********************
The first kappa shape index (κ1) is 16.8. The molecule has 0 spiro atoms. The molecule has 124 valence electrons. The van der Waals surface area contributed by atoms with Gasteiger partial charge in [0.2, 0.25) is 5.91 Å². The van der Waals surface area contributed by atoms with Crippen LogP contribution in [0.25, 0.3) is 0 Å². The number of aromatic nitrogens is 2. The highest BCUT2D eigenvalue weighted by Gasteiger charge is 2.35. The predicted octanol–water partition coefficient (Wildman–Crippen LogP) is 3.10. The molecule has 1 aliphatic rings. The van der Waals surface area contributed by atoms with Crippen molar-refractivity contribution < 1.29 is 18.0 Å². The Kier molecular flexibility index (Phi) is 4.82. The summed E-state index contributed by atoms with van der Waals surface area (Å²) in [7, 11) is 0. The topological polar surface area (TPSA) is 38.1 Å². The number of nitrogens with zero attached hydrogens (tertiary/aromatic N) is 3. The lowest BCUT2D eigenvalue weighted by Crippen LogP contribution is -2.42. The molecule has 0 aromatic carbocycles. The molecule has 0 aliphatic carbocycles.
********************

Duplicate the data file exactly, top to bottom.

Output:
The first kappa shape index (κ1) is 16.8. The molecule has 0 spiro atoms. The molecule has 124 valence electrons. The van der Waals surface area contributed by atoms with Gasteiger partial charge in [0.2, 0.25) is 5.91 Å². The van der Waals surface area contributed by atoms with Crippen LogP contribution in [0.25, 0.3) is 0 Å². The number of aromatic nitrogens is 2. The highest BCUT2D eigenvalue weighted by Gasteiger charge is 2.35. The predicted octanol–water partition coefficient (Wildman–Crippen LogP) is 3.10. The molecule has 1 aliphatic rings. The van der Waals surface area contributed by atoms with Crippen molar-refractivity contribution < 1.29 is 18.0 Å². The Kier molecular flexibility index (Phi) is 4.82. The summed E-state index contributed by atoms with van der Waals surface area (Å²) in [7, 11) is 0. The topological polar surface area (TPSA) is 38.1 Å². The number of nitrogens with zero attached hydrogens (tertiary/aromatic N) is 3. The lowest BCUT2D eigenvalue weighted by Crippen LogP contribution is -2.42. The molecule has 0 aromatic carbocycles. The molecule has 0 aliphatic carbocycles.